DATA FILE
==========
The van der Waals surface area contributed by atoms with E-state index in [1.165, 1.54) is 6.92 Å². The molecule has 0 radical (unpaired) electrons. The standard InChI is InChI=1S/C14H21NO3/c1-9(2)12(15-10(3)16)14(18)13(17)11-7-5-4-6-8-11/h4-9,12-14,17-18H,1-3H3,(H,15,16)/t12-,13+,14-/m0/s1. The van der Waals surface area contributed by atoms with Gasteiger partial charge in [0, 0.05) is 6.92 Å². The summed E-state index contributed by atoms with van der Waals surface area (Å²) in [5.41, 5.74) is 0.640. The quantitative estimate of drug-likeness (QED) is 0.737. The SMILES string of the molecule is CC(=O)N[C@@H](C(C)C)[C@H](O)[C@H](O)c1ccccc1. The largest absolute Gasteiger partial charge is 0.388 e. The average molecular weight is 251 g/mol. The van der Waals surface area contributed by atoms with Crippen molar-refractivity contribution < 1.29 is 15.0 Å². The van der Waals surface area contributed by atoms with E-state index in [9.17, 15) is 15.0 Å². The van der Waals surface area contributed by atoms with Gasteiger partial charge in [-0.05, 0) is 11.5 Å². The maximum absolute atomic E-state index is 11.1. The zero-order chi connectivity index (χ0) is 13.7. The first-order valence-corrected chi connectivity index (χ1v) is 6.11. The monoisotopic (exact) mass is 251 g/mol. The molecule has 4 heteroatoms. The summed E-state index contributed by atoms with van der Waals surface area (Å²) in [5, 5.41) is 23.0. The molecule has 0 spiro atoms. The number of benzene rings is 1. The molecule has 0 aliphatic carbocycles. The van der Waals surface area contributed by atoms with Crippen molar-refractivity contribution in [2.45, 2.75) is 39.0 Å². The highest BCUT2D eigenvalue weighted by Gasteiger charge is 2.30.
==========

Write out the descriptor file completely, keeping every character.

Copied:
The van der Waals surface area contributed by atoms with E-state index in [1.165, 1.54) is 6.92 Å². The molecule has 0 radical (unpaired) electrons. The standard InChI is InChI=1S/C14H21NO3/c1-9(2)12(15-10(3)16)14(18)13(17)11-7-5-4-6-8-11/h4-9,12-14,17-18H,1-3H3,(H,15,16)/t12-,13+,14-/m0/s1. The van der Waals surface area contributed by atoms with Gasteiger partial charge in [0, 0.05) is 6.92 Å². The summed E-state index contributed by atoms with van der Waals surface area (Å²) in [5.41, 5.74) is 0.640. The quantitative estimate of drug-likeness (QED) is 0.737. The SMILES string of the molecule is CC(=O)N[C@@H](C(C)C)[C@H](O)[C@H](O)c1ccccc1. The largest absolute Gasteiger partial charge is 0.388 e. The average molecular weight is 251 g/mol. The van der Waals surface area contributed by atoms with Crippen molar-refractivity contribution < 1.29 is 15.0 Å². The van der Waals surface area contributed by atoms with E-state index in [9.17, 15) is 15.0 Å². The van der Waals surface area contributed by atoms with Gasteiger partial charge in [-0.05, 0) is 11.5 Å². The maximum absolute atomic E-state index is 11.1. The zero-order chi connectivity index (χ0) is 13.7. The first-order valence-corrected chi connectivity index (χ1v) is 6.11. The monoisotopic (exact) mass is 251 g/mol. The molecule has 4 heteroatoms. The summed E-state index contributed by atoms with van der Waals surface area (Å²) in [5, 5.41) is 23.0. The molecule has 0 spiro atoms. The number of benzene rings is 1. The molecule has 0 aliphatic carbocycles. The van der Waals surface area contributed by atoms with Crippen molar-refractivity contribution in [2.45, 2.75) is 39.0 Å². The highest BCUT2D eigenvalue weighted by Gasteiger charge is 2.30.